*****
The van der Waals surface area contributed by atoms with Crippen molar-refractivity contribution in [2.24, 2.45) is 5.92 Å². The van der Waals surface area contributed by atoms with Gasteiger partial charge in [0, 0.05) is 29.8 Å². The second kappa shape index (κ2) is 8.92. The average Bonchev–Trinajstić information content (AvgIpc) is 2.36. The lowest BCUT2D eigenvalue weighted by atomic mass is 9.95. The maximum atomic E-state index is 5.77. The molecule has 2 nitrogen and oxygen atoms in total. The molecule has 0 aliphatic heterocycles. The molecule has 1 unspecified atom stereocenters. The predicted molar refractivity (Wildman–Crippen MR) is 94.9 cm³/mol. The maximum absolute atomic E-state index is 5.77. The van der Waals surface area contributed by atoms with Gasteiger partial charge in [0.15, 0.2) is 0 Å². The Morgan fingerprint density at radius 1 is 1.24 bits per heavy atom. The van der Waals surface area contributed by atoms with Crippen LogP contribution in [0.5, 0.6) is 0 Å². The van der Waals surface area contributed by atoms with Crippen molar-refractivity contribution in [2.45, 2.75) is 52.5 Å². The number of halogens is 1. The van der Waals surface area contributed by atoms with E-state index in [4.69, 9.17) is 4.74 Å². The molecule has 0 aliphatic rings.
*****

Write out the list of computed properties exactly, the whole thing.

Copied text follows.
The van der Waals surface area contributed by atoms with Crippen molar-refractivity contribution in [2.24, 2.45) is 5.92 Å². The van der Waals surface area contributed by atoms with Gasteiger partial charge in [0, 0.05) is 29.8 Å². The second kappa shape index (κ2) is 8.92. The average Bonchev–Trinajstić information content (AvgIpc) is 2.36. The lowest BCUT2D eigenvalue weighted by atomic mass is 9.95. The maximum atomic E-state index is 5.77. The molecule has 2 nitrogen and oxygen atoms in total. The molecule has 0 aliphatic heterocycles. The molecule has 1 unspecified atom stereocenters. The predicted molar refractivity (Wildman–Crippen MR) is 94.9 cm³/mol. The maximum absolute atomic E-state index is 5.77. The van der Waals surface area contributed by atoms with Gasteiger partial charge in [0.15, 0.2) is 0 Å². The Morgan fingerprint density at radius 1 is 1.24 bits per heavy atom. The van der Waals surface area contributed by atoms with Crippen LogP contribution in [0.5, 0.6) is 0 Å². The van der Waals surface area contributed by atoms with Crippen molar-refractivity contribution in [2.45, 2.75) is 52.5 Å². The number of halogens is 1. The van der Waals surface area contributed by atoms with E-state index in [4.69, 9.17) is 4.74 Å². The molecule has 0 aliphatic rings.